Lord God! Thou art for evermore
Thy people’s habitation,
And Thou existence hadst before
Was laid the earth’s foundation!
Ere yet the hills began to be
Thou lived’st in eternity,
Of all things the beginning!
Thou lettest all the crowds of men
Through death’s dark portals wander,
And biddest them return again,
Those others follow yonder.
With Thee a thousand years are aye
Like watch of night or yesterday
When it is gone for ever.
Thou lettest the base hosts of men
E’en as a stream be flowing,
And as a ship upon the main
That fav’ring winds are blowing,
And as a sleep and dream of night
That when men wake at morning light
They can no more remember.
We’re like an herb that early dies,
Or grass in fields that groweth,
That in the morning flourishes,
Ere night the mower moweth.
So is’t with man: he blooms to-day,
To-morrow he is borne away
If but a breath doth touch him!
Because Thy wrath ’gainst us doth glow,
Lord! we so early vanish,
And for our sins Thou lay’st us low,
And from Thy face dost banish.
Our sins Thou sett’st before Thine eyes,
Then doth Thine indignation rise
In Thine heart ever holy!
This fire it is consumes in all
Our bones the marrow ever;
And hence it is that great or small
From death escapeth never.
And hence our days are passing o’er
Like tales that oft beguile an hour
And that are soon forgotten.
And scarcely doth our life on earth
To seventy years last even;
And what are all our labours worth
If four-score years be given.
What is the sum of all our gain
From youth to age, but toil and pain,
Heart-sorrow and vexation?
We’re ever toiling full of care,
And ere we do bethink us
To stop our work, lo! death is there,
Into the grave to sink us.
And speedily we pass away,
Yet of their end none ever stay
To think, nor of God’s anger.
O teach us, Lord! to think each day
Upon this earth’s affliction,
That when we think on death we may
Grow wiser by reflection.
Ah! turn on us again Thy face
And be at peace, O God of grace!
With Thy rebellious children.
And early with Thy mercy free
Be soul and body filling,
And late and early, Lord, may we
Thy glorious praise be telling.
O chiefest joy! our hearts now cheer,
And once more give us good times here,
The days have been so evil.
We’ve borne the cross these weary years,
Now let Thy sun be shining,
Vouchsafe us laughter after tears,
And pleasure after pining.
And evermore, O Lord! make known
Thy works of wonder to Thine own,
Thine honour to Thy children.
Be Thou our faithful friend and God,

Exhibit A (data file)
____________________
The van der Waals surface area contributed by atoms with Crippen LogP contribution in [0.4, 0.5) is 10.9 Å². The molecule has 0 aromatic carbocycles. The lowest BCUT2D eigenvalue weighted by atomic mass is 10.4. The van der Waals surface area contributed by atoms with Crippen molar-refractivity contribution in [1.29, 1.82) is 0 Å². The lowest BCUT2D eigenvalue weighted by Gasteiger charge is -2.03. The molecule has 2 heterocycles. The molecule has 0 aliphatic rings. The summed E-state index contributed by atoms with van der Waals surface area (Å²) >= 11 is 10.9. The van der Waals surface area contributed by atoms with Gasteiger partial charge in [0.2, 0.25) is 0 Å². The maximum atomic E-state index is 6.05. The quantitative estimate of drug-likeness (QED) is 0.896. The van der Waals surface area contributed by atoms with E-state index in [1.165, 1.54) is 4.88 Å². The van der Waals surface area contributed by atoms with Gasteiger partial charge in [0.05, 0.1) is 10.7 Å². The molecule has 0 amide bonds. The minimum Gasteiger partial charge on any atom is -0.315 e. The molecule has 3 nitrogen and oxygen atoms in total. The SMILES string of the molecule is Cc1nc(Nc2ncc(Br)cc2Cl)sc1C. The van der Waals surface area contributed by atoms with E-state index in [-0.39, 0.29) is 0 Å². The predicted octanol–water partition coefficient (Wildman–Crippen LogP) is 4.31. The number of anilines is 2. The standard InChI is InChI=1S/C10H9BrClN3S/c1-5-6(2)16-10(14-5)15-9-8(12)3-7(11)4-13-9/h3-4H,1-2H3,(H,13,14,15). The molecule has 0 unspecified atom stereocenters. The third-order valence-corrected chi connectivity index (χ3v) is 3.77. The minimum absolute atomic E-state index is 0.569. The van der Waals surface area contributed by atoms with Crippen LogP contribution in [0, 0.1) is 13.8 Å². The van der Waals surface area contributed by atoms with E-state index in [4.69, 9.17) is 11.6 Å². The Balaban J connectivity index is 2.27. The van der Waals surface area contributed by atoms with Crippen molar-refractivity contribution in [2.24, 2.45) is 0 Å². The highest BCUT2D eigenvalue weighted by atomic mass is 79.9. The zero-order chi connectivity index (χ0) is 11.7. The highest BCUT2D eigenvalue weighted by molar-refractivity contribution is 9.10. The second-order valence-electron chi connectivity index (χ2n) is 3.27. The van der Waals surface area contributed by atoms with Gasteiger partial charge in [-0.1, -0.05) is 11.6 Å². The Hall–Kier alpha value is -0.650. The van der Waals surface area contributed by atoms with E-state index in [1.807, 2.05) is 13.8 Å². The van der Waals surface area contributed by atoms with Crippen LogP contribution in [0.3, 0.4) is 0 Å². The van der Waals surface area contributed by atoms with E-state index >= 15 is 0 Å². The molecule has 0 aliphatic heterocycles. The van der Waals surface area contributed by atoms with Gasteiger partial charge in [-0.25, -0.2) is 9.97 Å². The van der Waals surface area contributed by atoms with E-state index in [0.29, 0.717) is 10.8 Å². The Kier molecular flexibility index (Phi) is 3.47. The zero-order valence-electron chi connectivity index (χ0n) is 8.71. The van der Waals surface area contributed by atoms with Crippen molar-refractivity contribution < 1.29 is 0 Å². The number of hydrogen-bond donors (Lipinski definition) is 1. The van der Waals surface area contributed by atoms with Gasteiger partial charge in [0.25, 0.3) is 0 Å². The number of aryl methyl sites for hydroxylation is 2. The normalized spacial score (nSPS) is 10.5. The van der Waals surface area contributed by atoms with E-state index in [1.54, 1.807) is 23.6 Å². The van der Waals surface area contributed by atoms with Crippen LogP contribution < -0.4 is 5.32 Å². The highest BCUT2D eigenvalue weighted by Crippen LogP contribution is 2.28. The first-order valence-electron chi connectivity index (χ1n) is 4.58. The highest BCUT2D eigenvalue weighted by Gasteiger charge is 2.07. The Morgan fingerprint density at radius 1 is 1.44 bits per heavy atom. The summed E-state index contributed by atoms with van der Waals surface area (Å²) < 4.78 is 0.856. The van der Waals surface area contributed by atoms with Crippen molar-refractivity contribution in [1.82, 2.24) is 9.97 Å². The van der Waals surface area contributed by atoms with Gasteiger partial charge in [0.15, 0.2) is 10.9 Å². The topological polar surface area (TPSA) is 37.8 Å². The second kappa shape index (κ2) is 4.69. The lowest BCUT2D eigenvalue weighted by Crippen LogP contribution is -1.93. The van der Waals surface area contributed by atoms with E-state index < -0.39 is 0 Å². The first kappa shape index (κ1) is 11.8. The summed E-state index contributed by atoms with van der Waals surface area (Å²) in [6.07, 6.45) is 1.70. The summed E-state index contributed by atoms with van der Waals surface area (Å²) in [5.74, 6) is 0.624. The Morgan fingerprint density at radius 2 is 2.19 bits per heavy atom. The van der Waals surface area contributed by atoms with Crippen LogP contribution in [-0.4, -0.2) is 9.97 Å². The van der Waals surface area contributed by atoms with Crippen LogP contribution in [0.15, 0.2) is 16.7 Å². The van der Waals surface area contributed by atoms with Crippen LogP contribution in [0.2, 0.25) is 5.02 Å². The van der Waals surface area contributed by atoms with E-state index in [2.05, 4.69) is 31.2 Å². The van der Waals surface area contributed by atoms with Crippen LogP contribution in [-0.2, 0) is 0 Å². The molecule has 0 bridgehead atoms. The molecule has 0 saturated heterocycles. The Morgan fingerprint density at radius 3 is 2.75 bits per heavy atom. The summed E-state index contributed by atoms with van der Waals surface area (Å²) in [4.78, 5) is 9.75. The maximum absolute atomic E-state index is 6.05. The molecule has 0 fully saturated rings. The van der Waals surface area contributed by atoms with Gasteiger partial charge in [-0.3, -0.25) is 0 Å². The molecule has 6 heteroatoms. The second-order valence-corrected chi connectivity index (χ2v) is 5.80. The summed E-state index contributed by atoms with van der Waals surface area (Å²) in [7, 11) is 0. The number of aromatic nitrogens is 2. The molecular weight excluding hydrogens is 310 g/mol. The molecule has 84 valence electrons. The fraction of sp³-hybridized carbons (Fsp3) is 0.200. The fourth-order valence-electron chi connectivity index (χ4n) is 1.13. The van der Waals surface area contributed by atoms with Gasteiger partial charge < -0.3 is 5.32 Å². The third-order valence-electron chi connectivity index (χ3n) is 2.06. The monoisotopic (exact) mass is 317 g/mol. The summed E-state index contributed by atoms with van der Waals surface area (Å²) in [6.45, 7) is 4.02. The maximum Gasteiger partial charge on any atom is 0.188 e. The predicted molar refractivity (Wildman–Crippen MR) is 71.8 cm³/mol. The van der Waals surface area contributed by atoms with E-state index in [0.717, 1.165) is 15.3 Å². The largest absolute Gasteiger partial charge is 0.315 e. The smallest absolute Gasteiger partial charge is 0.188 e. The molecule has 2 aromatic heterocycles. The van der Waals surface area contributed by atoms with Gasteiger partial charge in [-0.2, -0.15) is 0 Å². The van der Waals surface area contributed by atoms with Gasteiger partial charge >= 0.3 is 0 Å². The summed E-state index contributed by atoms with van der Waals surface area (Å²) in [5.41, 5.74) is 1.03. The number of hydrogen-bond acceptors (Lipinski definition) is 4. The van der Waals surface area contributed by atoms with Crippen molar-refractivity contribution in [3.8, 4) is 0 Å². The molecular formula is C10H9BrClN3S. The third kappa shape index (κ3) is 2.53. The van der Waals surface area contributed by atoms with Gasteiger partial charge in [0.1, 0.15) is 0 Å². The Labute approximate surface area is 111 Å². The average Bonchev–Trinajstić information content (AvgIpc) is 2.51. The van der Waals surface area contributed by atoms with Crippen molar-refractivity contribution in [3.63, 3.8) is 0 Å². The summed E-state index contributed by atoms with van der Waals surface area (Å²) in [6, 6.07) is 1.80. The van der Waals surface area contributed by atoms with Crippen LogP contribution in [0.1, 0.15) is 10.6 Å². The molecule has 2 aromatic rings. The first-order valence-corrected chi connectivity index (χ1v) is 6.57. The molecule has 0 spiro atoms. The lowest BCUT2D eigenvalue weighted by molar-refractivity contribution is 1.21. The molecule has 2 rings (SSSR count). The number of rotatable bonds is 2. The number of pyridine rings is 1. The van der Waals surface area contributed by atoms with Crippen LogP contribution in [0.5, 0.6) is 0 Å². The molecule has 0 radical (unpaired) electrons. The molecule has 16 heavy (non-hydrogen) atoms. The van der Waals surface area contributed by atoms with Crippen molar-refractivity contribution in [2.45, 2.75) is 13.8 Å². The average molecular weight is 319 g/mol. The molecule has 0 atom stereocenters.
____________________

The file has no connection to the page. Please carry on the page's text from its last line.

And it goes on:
Establish us for ever!
And when we err from wisdom’s road
Give penitence and favour!
Turn Thou our hearts again to Thee,
May all our works establish’d be,
Crown all we do with blessing!
Gerhardt, Paulus, son of Christian Gerhardt, burgomaster of Gräfenhaynichen, near Wittenberg, was born at Grafenhaynichen, Mar. 12, 1607. On January 2, 1628, he matriculated at the University of Wittenberg. In the registers of St. Mary's church, Wittenberg, his name appears as a godfather, on July 13, 1641, described still as "studiosus," and he seems to have remained in Wittenberg till at least the end of April, 1642. He appears to have gone to Berlin in 1642 or 1643, and was there for some time (certainly after 1648) a tutor in the house of the advocate Andreas Barthold, whose daughter (Anna Maria, b. May 19, 1622, d. March 5, 1668) became his wife in 1655. During this period he seems to have frequently preached in Berlin. He was appoint… Go to person page >
Translator: J. Kelly
Kelly, John, was born at Newcastle-on-Tyne, educated at Glasgow University, studied theology at Bonn, New College, Edinburgh, and the Theological College of the English Presbyterian Church (to which body he belongs) in London. He has ministered to congregations at Hebburn-on-Tyne and Streatham, and was Tract Editor of the Religious Tract Society. His translations of Paul Gerhardt's Spiritual Songs were published in 1867. Every piece is given in full, and rendered in the metre of the originals. His Hymns of the Present Century from the German were published in 1886 by the Religious Tract Society. In these translations the metres of the originals have not always been followed, whilst some of the hymns have been abridged and others condens… Go to person page >